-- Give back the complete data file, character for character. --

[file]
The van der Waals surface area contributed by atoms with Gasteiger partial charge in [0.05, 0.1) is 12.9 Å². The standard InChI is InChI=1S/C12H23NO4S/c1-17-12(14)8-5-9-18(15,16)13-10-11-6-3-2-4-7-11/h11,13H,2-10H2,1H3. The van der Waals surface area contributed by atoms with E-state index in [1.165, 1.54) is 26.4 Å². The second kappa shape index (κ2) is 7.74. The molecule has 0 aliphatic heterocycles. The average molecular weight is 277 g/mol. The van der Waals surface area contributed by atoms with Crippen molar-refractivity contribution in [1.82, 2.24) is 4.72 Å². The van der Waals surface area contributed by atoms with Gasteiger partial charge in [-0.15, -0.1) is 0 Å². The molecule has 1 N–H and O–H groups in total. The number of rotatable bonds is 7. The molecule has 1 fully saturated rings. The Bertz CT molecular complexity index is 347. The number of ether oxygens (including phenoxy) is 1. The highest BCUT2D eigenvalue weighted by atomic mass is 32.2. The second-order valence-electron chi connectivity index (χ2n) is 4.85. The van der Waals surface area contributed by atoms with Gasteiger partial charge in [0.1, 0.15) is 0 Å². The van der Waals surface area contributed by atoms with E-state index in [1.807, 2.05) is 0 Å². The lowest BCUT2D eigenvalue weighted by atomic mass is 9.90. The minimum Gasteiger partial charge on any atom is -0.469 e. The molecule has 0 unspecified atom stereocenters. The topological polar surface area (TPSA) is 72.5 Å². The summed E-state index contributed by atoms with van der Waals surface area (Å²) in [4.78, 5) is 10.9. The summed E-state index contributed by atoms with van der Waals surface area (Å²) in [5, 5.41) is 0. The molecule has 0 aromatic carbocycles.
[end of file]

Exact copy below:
The van der Waals surface area contributed by atoms with Gasteiger partial charge in [0.05, 0.1) is 12.9 Å². The standard InChI is InChI=1S/C12H23NO4S/c1-17-12(14)8-5-9-18(15,16)13-10-11-6-3-2-4-7-11/h11,13H,2-10H2,1H3. The van der Waals surface area contributed by atoms with E-state index in [1.165, 1.54) is 26.4 Å². The second kappa shape index (κ2) is 7.74. The molecule has 0 aliphatic heterocycles. The average molecular weight is 277 g/mol. The van der Waals surface area contributed by atoms with Crippen molar-refractivity contribution in [1.82, 2.24) is 4.72 Å². The van der Waals surface area contributed by atoms with Gasteiger partial charge in [-0.15, -0.1) is 0 Å². The molecule has 1 N–H and O–H groups in total. The number of rotatable bonds is 7. The molecule has 1 fully saturated rings. The Bertz CT molecular complexity index is 347. The number of ether oxygens (including phenoxy) is 1. The highest BCUT2D eigenvalue weighted by atomic mass is 32.2. The second-order valence-electron chi connectivity index (χ2n) is 4.85. The van der Waals surface area contributed by atoms with Gasteiger partial charge in [0.1, 0.15) is 0 Å². The van der Waals surface area contributed by atoms with E-state index in [1.807, 2.05) is 0 Å². The lowest BCUT2D eigenvalue weighted by atomic mass is 9.90. The minimum Gasteiger partial charge on any atom is -0.469 e. The molecule has 0 unspecified atom stereocenters. The topological polar surface area (TPSA) is 72.5 Å². The summed E-state index contributed by atoms with van der Waals surface area (Å²) in [4.78, 5) is 10.9. The summed E-state index contributed by atoms with van der Waals surface area (Å²) in [5, 5.41) is 0. The molecule has 0 aromatic carbocycles.